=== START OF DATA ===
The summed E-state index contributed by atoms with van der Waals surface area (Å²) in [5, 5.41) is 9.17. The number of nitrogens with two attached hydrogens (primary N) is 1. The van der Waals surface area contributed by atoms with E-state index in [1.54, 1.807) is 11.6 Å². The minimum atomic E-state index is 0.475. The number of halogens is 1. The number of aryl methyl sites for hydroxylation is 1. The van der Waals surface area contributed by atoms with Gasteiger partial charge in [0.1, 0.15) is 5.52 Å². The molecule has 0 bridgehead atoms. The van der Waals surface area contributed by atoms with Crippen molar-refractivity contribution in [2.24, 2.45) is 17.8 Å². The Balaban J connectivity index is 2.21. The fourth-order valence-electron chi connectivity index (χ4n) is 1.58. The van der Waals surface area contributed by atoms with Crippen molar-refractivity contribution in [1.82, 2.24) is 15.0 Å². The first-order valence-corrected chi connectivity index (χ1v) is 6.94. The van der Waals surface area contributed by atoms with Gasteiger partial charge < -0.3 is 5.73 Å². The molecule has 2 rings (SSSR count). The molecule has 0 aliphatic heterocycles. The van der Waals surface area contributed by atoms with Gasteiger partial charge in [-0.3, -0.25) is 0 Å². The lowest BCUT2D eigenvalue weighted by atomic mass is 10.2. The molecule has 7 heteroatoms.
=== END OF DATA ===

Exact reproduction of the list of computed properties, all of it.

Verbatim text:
The summed E-state index contributed by atoms with van der Waals surface area (Å²) in [5, 5.41) is 9.17. The number of nitrogens with two attached hydrogens (primary N) is 1. The van der Waals surface area contributed by atoms with E-state index in [1.54, 1.807) is 11.6 Å². The minimum atomic E-state index is 0.475. The number of halogens is 1. The number of aryl methyl sites for hydroxylation is 1. The van der Waals surface area contributed by atoms with Gasteiger partial charge in [0.1, 0.15) is 5.52 Å². The molecule has 0 bridgehead atoms. The van der Waals surface area contributed by atoms with Crippen molar-refractivity contribution in [2.24, 2.45) is 17.8 Å². The Balaban J connectivity index is 2.21. The fourth-order valence-electron chi connectivity index (χ4n) is 1.58. The van der Waals surface area contributed by atoms with Crippen molar-refractivity contribution in [1.82, 2.24) is 15.0 Å². The first-order valence-corrected chi connectivity index (χ1v) is 6.94. The van der Waals surface area contributed by atoms with Gasteiger partial charge < -0.3 is 5.73 Å². The molecule has 2 rings (SSSR count). The molecule has 0 aliphatic heterocycles. The van der Waals surface area contributed by atoms with Gasteiger partial charge in [-0.3, -0.25) is 0 Å². The lowest BCUT2D eigenvalue weighted by atomic mass is 10.2. The molecule has 7 heteroatoms.